Andrea Fultz is looking to take the German Projekt music to clubs and festivals in the U.S. and abroad. “This music is about the context, it’s not about singing flawlessly or bebopping,” she says. “It’s so different for me to sing in German. It’s given me more freedom than any other music before.”
CD Review, San Francisco Chronicle (05/09)
There are songs that are so enduring it's not always easy to determine "definitive" versions. The music of Kurt Weill, Friedrich Hollaender and Hanns Eisler, for example, has been "owned" by such singers as Lotte Lenya, Teresa Stratas, Marlene Dietrich and Ute Lemper. Yet, for some listeners, including this one, there are always delights when classics such as "Surabaya Johnny," "Alabama Song," "Ich bin von Kopf bis Fuss auf Liebe eingestellt (Falling in Love Again)" are given loving treatment by someone like the Bay Area's Andrea Fultz, who brings a jazz sensibility to this music in her infectious CD with the German Projekt, "German Songs From the Twenties & Thirties." Fultz, who performs Monday at Yoshi's in Oakland, does the seemingly impossible with the 12 cuts on the album, making the music sound contemporary as well as very much of the turbulent period in German history from which it came. In addition to her superb vocals, the album benefits from fine ensemble work by accordionist Rob Reich, percussionist Micha Patri, bassist Eugene Warren, pianist Adam Shulman and vocalist Dina Maccabee.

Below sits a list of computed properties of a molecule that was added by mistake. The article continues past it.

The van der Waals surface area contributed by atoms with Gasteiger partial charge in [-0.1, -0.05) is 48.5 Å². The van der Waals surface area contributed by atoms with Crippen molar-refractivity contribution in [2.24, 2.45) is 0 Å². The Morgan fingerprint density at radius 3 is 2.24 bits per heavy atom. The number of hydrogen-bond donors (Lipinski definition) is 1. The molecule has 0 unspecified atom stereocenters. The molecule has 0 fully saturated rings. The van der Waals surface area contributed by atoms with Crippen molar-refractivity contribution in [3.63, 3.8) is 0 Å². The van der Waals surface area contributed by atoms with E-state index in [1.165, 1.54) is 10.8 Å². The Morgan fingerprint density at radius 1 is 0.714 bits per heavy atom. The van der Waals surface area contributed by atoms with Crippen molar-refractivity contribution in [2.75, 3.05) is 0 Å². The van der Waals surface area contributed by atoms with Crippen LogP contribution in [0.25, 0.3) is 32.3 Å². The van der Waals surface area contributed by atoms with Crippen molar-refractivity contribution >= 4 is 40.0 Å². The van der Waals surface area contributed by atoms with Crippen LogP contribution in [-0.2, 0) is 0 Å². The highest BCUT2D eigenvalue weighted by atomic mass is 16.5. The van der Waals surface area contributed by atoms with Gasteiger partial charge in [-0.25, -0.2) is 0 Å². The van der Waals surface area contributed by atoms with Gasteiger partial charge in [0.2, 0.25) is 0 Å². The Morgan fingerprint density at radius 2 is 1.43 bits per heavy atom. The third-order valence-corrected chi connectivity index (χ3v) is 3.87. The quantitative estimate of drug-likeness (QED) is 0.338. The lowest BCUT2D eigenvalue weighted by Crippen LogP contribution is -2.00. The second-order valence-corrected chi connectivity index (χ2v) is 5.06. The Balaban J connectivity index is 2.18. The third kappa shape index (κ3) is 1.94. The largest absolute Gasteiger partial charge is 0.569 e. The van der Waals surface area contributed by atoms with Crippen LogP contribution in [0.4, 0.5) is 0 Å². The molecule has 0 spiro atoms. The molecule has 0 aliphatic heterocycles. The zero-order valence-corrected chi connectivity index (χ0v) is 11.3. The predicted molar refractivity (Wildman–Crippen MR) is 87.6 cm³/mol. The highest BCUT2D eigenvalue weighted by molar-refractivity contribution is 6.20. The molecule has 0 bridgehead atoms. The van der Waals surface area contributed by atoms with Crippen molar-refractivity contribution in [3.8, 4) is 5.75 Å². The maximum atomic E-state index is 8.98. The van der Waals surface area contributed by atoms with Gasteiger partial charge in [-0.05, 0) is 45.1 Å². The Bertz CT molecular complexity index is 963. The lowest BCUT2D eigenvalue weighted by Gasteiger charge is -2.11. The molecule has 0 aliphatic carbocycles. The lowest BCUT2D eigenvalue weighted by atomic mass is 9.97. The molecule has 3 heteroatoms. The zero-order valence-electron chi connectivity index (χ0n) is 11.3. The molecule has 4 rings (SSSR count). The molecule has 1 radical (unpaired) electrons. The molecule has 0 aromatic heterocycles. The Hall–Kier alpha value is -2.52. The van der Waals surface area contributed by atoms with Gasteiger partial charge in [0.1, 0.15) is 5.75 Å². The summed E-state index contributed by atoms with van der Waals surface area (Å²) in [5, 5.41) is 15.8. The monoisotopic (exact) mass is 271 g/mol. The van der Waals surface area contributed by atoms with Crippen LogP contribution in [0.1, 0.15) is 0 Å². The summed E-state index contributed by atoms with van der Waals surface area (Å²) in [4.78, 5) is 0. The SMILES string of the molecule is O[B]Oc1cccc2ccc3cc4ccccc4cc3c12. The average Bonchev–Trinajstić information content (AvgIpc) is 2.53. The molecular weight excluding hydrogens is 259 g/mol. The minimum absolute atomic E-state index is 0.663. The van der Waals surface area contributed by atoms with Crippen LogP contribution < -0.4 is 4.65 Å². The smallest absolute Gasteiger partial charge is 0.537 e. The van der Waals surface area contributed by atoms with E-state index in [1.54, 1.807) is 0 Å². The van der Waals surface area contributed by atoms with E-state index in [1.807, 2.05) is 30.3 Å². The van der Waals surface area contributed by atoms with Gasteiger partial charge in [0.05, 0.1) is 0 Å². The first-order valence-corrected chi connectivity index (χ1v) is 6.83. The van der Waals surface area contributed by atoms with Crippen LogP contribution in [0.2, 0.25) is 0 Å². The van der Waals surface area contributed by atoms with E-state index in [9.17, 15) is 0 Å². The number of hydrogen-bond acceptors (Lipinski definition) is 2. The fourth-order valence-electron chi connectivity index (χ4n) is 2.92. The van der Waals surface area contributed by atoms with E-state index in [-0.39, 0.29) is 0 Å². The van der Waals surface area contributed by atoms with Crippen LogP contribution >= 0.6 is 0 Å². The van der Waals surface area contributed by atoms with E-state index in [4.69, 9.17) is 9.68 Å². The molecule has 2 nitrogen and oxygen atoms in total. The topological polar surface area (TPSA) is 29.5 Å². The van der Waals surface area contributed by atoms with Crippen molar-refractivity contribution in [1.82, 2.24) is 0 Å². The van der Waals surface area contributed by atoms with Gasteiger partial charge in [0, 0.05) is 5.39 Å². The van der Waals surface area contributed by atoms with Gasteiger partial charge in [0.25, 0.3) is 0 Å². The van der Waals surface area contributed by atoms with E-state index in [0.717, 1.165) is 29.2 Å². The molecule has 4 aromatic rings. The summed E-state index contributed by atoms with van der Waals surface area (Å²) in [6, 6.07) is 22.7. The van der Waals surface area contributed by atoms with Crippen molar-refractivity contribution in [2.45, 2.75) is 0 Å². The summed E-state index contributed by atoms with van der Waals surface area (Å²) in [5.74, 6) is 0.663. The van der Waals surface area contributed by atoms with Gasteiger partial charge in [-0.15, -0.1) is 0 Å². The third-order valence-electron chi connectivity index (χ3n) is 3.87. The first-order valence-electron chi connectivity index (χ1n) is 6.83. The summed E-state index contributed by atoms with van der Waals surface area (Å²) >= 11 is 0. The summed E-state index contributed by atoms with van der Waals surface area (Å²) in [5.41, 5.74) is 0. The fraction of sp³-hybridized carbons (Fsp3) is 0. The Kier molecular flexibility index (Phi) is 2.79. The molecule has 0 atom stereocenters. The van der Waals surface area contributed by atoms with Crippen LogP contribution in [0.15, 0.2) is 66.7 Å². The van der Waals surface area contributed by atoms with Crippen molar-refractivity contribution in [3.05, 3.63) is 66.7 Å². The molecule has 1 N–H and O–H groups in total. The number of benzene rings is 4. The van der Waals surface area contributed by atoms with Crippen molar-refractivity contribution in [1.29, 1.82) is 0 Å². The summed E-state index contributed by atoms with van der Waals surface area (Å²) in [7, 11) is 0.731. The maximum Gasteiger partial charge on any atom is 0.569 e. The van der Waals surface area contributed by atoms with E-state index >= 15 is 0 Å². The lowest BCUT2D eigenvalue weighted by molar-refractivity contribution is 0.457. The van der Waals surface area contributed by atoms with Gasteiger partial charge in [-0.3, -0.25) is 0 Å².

John Sunier (audaud.com) 05/09, 5 Stars
Andrea Fultz - The German Projekt - German Songs from the 20s & 30s - andreafultz.com
A captivating update to mostly Brecht songs from the Weimar Republic period.